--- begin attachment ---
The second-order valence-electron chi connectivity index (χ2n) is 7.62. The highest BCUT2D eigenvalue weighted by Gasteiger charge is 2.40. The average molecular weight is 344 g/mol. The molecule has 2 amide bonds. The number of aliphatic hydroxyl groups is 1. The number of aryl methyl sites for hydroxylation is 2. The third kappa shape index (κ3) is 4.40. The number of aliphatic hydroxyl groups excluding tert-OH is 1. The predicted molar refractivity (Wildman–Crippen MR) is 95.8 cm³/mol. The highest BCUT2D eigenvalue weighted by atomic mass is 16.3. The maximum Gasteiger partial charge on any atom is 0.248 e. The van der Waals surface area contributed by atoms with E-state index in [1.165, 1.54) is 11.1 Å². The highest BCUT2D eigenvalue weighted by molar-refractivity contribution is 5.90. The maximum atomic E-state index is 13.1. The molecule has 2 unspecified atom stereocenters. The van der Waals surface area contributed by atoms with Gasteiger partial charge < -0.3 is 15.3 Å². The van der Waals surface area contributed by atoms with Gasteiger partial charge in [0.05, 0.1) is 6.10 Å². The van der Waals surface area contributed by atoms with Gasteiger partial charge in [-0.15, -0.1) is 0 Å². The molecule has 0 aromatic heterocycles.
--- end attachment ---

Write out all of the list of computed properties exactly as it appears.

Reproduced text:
The second-order valence-electron chi connectivity index (χ2n) is 7.62. The highest BCUT2D eigenvalue weighted by Gasteiger charge is 2.40. The average molecular weight is 344 g/mol. The molecule has 2 amide bonds. The number of aliphatic hydroxyl groups is 1. The number of aryl methyl sites for hydroxylation is 2. The third kappa shape index (κ3) is 4.40. The number of aliphatic hydroxyl groups excluding tert-OH is 1. The predicted molar refractivity (Wildman–Crippen MR) is 95.8 cm³/mol. The highest BCUT2D eigenvalue weighted by atomic mass is 16.3. The maximum Gasteiger partial charge on any atom is 0.248 e. The van der Waals surface area contributed by atoms with E-state index in [1.165, 1.54) is 11.1 Å². The highest BCUT2D eigenvalue weighted by molar-refractivity contribution is 5.90. The maximum atomic E-state index is 13.1. The molecule has 2 unspecified atom stereocenters. The van der Waals surface area contributed by atoms with Gasteiger partial charge < -0.3 is 15.3 Å². The van der Waals surface area contributed by atoms with Gasteiger partial charge in [0.05, 0.1) is 6.10 Å². The van der Waals surface area contributed by atoms with Gasteiger partial charge in [-0.15, -0.1) is 0 Å². The molecule has 0 aromatic heterocycles.